Producer May Be in Legal Trouble for Power Rangers Gritty Fan Reboot

By Vergil.Xia
February 26, 2015 Updated: February 26, 2015

On Monday, producer Adi Shankar and director Joseph Kahn released their take on the hit children’s television series “Power Rangers.”  The short film may be getting them into legal trouble with Saban Brands, the company that owns the rights to everything Power Rangers.

Titled “Power/Rangers,” the film is a 14-minute, R-rated-style fan film starring James Van Der Beek from “Dawson’s Creek” and Katee Sackhoff from “Battlestart Gallactica.”

Kahn, who funded the movie out of his own pocket with no crowdfunding, said in a Tweet that Saban was “harassing” him in an attempt to shut the film down.

“Every image in Power/Rangers is original footage,” tweeted Kahn. “Nothing was pre-existing. There is no copyrighted footage in the short. I am not making any money on it and I refuse to accept any from anyone.”

Despite borrowing names and characters directly from the series itself, Kahn believes the film falls under fair use. According to the United States Copyright Office, copyrighted materials, including characters from TV shows and books, may in some cases be used without permission. That’s called fair use, and it can apply if the copyrighted material is not used to make a profit and does not affect the copyright holder’s ability to make money.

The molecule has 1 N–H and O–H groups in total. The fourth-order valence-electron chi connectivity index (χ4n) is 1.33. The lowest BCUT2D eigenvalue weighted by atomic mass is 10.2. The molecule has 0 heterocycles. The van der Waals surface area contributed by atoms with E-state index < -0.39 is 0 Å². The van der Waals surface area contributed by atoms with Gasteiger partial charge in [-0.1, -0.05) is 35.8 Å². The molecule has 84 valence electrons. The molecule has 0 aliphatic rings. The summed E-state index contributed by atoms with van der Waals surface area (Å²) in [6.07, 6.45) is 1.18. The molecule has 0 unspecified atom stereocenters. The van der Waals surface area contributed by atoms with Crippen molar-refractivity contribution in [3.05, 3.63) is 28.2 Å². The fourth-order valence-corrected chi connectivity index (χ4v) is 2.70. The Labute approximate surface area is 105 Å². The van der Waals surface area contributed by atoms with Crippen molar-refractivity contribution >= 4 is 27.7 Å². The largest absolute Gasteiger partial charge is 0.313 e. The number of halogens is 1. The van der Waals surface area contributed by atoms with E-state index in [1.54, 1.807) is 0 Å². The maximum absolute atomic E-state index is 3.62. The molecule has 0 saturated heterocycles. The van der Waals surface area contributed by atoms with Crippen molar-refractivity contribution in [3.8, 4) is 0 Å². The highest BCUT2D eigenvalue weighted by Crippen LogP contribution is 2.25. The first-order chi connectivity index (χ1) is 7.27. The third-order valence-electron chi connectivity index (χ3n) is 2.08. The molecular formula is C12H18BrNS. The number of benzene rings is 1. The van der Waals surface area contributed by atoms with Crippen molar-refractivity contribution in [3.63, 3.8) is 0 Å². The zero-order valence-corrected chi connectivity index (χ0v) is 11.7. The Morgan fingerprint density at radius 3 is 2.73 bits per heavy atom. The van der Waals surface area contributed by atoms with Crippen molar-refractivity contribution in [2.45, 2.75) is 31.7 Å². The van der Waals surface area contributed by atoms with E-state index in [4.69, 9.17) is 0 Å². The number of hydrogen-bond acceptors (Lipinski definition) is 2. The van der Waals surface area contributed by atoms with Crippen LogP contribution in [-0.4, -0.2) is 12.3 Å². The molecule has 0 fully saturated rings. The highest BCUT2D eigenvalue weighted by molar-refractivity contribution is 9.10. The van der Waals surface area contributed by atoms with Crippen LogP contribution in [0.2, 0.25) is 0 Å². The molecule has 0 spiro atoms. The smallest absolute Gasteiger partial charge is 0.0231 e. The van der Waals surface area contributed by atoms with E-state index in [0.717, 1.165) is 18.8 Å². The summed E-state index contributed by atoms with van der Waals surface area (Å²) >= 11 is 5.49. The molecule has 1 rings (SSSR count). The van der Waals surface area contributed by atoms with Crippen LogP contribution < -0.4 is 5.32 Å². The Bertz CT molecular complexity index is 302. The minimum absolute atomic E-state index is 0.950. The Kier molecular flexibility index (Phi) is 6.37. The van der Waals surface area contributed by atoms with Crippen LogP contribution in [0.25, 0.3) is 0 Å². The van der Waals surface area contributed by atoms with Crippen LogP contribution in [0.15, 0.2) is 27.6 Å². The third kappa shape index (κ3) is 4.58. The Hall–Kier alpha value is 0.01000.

“Saban won’t win,” said Byron MacNeal, a writer for Herotaku, a website that follows news about Power Rangers and similar shows.

“I believe since concepts are only alluded to, and since there was no profit made, it’s technically under [fair use].”

MacNeal said that the situation was “absurd” but not uncharacteristic of Saban, who had successfully shut down other Power Rangers related fan-projects prior to Kahn’s film.

Jason David Frank, who portrayed Tommy the Green Ranger in the original “Power Rangers” series, said that the film was bad for the brand and would definitely have an effect on the market.

“The problem is that they’re still connected with adults and kids,” said Frank on a video he posted to his Facebook fanpage. “This still is a kid’s brand.

“You can’t take a brand like this and reboot it so dark and gritty because… you still have kids that wanna watch ‘Power Rangers.'”


The Power/Rangers short film is no longer on Vimeo or YouTube due to copyright claims. Watch an interview with producer Adi Shankar.